Nearly three-quarters of financial and accounting leaders believe the United States is at moderate or significant risk of recession, according to the Second Quarterly Business and Industry Outlook Survey released Thursday by the International Certified Professional Accountants Association.
The Outlook CPA Index, an equally weighted measure of nine-component sentiment, remained in positive territory, falling from 73 points to 67 points out of 100, but was the fourth consecutive quarterly drop and some components, including optimism about the US. economy – fell sharply.
For some financial leaders, it is time to prepare for an economic storm driven by complex crosswinds, especially inflation.
“At times like this, our strategy is to be more conservative,” said Lindsey Crisp, CPA, CGMA, president and CEO of Carver Machine Works.
The company, with about 40 employees, manufactures metal, welding and machining for industries from paper and petrochemicals to naval defense, based in Washington, North Carolina.
“We talk a lot about how our business combination is and how we manage our cost model to make sure we have the worst case scenario to stay profitable, even if that has cost us a bit of an advantage,” Crisp added. .
Only 18% of respondents had an optimistic view of the national economy next year, compared to 70% a year ago and 36% in the first quarter of 2022. This is the lowest percentage of optimists in the country. the survey from the third quarter. of 2011.
Respondents tend to have more confidence in their own organizations than in the economy at large. But still, 47% said they were optimistic about their own businesses, down 58% from the previous quarter. Sentiments about the global economy have also eased: pessimists now outnumber optimists by 5 to 1 (61% to 12%).
Crisp is confident in the performance of his own company next year, thanks to his blocked contracts, but the future becomes more cloudy. Later, 2023 is “where my confidence begins to decline,” Crisp said, citing concerns about interest rates, inflation and the results of the midterm elections.
About 84% of respondents expressed significant or moderate concerns about the effect of inflation on their business. Interest rates, food costs, and energy costs were cited as major concerns, but labor and material costs were again the most common major concerns. Inflation is the main driver of economic fears.
“Will you keep up with inflation? Can you raise the tide? If you can’t, how stable are you or how safe are you to withstand the storm and get out on the other side?” said Tom Earnshaw, CPA (inactive), chief financial officer of D Magazine Partners, a magazine publisher in Dallas.
The company is facing significant increases in paper costs, mostly because online giants like Amazon are asking for more cardboard for shipping. But it is poised to face a possible slowdown, Earnshaw added.
Across the country, these rising costs are causing some companies to change their plans, including High Real Estate Group LLC, a real estate development business in Pennsylvania.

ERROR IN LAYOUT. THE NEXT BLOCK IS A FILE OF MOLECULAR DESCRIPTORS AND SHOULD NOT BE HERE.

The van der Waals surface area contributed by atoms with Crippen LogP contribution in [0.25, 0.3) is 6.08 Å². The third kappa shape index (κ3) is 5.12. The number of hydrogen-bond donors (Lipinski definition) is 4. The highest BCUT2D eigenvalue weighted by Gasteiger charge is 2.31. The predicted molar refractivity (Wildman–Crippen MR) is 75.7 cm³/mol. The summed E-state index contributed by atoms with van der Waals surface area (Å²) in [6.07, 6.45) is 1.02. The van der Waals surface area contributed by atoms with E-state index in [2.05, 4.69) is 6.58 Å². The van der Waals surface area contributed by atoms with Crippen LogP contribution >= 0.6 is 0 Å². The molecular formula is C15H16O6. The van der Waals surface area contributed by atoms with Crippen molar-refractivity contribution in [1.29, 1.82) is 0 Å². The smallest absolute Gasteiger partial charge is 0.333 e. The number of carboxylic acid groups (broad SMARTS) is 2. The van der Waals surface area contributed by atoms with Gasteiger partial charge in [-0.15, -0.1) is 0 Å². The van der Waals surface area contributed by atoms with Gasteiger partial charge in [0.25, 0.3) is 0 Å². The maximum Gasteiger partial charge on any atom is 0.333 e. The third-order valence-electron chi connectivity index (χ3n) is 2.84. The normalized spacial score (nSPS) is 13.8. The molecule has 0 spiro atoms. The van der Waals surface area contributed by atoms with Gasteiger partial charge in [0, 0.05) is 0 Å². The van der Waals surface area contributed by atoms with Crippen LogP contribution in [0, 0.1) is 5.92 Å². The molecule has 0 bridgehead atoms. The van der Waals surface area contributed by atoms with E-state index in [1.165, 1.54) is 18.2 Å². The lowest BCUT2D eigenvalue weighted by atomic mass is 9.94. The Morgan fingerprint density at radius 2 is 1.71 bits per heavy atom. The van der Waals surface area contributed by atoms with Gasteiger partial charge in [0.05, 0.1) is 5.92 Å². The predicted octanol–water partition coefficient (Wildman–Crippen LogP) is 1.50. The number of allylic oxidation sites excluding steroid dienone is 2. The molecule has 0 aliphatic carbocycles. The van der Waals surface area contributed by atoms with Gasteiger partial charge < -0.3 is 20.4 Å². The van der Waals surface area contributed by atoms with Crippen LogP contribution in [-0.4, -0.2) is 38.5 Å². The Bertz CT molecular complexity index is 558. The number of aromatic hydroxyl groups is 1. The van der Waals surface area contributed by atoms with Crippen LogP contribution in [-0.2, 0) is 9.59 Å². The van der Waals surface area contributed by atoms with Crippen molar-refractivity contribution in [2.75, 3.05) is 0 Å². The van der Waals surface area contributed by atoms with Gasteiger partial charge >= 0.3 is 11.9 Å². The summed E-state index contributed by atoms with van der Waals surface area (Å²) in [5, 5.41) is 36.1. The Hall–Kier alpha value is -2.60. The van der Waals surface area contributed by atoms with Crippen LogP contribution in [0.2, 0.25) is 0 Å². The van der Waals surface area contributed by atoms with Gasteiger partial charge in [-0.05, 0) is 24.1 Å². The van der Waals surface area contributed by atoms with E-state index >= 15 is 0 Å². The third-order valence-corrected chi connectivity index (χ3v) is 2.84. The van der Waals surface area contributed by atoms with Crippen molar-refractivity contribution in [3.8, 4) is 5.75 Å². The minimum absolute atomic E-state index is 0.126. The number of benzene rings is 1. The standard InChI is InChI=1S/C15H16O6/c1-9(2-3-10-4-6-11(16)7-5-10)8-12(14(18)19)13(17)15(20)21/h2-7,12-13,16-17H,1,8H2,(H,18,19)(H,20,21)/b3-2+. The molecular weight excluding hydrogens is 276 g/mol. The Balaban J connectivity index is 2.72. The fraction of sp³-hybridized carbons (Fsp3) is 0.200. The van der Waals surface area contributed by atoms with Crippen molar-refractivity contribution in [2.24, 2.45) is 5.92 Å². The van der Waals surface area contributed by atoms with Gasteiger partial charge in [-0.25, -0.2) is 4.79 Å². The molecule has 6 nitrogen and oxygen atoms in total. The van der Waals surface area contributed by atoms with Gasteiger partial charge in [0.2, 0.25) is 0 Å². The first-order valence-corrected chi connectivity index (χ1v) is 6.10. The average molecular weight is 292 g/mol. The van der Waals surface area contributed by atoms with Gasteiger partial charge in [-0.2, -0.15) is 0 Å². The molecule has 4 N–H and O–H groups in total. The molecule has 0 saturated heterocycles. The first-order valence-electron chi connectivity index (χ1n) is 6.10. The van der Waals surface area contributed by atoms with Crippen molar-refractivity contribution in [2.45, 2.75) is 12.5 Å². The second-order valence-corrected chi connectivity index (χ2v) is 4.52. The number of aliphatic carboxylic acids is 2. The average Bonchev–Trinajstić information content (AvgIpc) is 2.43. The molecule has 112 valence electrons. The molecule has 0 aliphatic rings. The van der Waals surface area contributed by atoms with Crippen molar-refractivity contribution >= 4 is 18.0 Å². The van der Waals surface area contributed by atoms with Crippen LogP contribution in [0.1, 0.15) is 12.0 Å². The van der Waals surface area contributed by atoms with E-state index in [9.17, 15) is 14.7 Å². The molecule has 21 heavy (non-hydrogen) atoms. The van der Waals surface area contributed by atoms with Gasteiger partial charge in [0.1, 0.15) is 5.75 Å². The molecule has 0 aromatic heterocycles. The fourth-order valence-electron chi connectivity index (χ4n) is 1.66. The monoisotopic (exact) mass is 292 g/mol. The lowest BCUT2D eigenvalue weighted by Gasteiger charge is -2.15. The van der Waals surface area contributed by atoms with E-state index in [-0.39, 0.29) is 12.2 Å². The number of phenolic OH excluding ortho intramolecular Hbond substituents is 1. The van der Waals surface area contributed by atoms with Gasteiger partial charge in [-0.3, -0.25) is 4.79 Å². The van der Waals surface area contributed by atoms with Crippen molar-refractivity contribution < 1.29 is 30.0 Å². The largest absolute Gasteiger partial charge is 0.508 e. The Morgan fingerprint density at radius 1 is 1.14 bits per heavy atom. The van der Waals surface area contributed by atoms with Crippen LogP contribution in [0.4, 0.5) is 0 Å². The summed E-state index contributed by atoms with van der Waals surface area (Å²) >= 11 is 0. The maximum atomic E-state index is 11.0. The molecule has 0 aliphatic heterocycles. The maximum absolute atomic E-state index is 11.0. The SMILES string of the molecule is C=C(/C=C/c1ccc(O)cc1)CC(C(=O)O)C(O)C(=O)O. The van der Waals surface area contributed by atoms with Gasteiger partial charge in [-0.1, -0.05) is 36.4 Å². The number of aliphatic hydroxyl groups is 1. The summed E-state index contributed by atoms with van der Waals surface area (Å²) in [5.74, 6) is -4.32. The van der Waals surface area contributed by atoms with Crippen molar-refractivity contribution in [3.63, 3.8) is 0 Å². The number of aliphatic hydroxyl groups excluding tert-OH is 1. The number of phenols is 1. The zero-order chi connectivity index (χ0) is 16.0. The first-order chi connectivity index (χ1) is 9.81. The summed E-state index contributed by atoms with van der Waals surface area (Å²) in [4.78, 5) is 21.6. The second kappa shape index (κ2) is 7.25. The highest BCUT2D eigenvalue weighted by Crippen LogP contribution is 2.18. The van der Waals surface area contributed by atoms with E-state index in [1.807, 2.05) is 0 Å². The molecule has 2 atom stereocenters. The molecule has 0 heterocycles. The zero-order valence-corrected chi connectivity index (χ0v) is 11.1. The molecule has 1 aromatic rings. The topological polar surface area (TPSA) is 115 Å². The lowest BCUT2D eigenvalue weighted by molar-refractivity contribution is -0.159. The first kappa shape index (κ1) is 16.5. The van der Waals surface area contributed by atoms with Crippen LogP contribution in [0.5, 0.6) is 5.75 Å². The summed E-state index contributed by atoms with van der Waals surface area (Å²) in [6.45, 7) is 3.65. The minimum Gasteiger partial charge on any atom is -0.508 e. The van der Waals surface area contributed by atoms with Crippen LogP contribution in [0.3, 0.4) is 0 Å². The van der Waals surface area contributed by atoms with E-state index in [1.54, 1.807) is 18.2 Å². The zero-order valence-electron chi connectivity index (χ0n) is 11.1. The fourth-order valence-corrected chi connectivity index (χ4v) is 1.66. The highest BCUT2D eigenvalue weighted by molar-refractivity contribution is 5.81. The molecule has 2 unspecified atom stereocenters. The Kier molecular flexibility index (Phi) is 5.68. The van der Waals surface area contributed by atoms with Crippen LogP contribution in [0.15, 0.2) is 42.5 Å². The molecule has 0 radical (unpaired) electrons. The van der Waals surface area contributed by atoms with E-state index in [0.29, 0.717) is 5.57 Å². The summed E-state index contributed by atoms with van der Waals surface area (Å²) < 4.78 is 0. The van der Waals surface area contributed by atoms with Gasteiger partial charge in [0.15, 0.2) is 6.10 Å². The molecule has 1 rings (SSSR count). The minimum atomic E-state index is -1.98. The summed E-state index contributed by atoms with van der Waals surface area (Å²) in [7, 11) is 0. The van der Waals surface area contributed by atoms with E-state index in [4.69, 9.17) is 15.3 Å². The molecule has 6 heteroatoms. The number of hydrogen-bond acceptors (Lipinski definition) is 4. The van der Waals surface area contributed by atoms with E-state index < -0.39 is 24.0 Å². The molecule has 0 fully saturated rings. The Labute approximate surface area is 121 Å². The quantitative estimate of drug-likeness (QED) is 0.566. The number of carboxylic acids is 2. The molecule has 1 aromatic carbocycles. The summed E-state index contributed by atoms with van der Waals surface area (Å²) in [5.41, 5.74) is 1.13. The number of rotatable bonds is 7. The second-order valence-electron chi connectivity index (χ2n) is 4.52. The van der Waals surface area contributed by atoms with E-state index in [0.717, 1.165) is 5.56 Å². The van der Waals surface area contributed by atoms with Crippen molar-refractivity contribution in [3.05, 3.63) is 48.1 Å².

“We’ve had to be creative to offset the rising cost of our projects. In some cases, we’ve pushed the projects,” said Rachel Scarpato, CPA, vice president and controller of the organization.
Supply chain disruptions also continue to affect projects, with delays for large components such as roofing materials.
Some of Scarpato’s colleagues are getting nervous about the economy as a whole, but she remains more confident and stresses that “we are investing in the long term and are optimistic about the growth of our core asset classes.”
“We’ve had significant wage growth. People are making money and saving money,” Scarpato said. “I think if we have an economic downturn, it will be shorter and shorter.”
The survey found that average earnings growth projections fell to 0.7% for next year. Expected revenue growth also softened to 3.4%. Meanwhile, companies expect wages, profits and wage costs to grow at the fastest pace in recent years.
Among respondents, 40% said they planned to hire more people and another 16% said they had too few but were hesitant to hire.
The tight labor market is complicating plans for small and large employers. For example, Carver Machine Works has kept its salaries ahead of competitors, but has also lost long-term staff to larger companies. In response, Crisp is limiting his appetite for new business and is pushing for longer deadlines so he can complete projects with his existing staff.
“We’ve taken a defensive stance. We’ve done everything we can to retain the staff we have so we can maintain our quality and the brand we’ve built,” Crisp said.
Despite the economic turmoil, some financial leaders see opportunities. Kerry McElroy, CPA, vice president of finance for French Broad Chocolates, said the outlook is “discouraging, but exciting for our business.”
The company makes chocolate in Asheville, North Carolina, and has two retail stores. The company is looking to increase costs, but has a well-established supply chain, which obtains raw cocoa beans from farms in Central and South America.
“We’re in an industry niche where we haven’t had many recent supply chain disruptions,” McElroy said.
The company roasts the beans itself and turns them into chocolate, and McElroy sees plenty of room to grow and start selling nationwide.
“We have opportunities for efficiency,” he said, adding with a laugh, “Who doesn’t want to make more chocolate?”
“Andrew Kenney.” is a freelance writer based in Colorado. To comment on this article or to suggest an idea for another article, please contact Neil Amato at Neil.Amato@aicpa-cima.com.